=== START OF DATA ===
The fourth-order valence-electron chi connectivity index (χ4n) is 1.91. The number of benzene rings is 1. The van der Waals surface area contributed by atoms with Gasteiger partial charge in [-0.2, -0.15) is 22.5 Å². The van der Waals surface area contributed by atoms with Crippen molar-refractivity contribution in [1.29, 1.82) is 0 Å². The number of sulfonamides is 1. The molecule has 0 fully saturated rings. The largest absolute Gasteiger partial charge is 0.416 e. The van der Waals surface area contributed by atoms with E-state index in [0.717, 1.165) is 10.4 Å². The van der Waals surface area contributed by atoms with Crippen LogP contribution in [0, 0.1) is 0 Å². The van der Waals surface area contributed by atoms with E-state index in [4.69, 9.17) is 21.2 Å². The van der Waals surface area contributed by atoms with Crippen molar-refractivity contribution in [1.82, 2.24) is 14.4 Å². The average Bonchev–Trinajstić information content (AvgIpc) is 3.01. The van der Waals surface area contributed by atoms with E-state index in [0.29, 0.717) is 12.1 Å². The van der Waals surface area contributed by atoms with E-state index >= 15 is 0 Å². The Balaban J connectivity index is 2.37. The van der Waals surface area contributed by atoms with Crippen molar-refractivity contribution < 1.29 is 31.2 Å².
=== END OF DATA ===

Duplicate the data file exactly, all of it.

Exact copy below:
The fourth-order valence-electron chi connectivity index (χ4n) is 1.91. The number of benzene rings is 1. The van der Waals surface area contributed by atoms with Gasteiger partial charge in [-0.2, -0.15) is 22.5 Å². The van der Waals surface area contributed by atoms with Crippen molar-refractivity contribution in [1.29, 1.82) is 0 Å². The number of sulfonamides is 1. The molecule has 0 fully saturated rings. The largest absolute Gasteiger partial charge is 0.416 e. The van der Waals surface area contributed by atoms with E-state index in [0.717, 1.165) is 10.4 Å². The van der Waals surface area contributed by atoms with Crippen LogP contribution in [0, 0.1) is 0 Å². The van der Waals surface area contributed by atoms with E-state index in [4.69, 9.17) is 21.2 Å². The van der Waals surface area contributed by atoms with Crippen molar-refractivity contribution in [1.82, 2.24) is 14.4 Å². The average Bonchev–Trinajstić information content (AvgIpc) is 3.01. The van der Waals surface area contributed by atoms with E-state index in [0.29, 0.717) is 12.1 Å². The van der Waals surface area contributed by atoms with E-state index >= 15 is 0 Å². The Balaban J connectivity index is 2.37. The van der Waals surface area contributed by atoms with Crippen molar-refractivity contribution < 1.29 is 31.2 Å².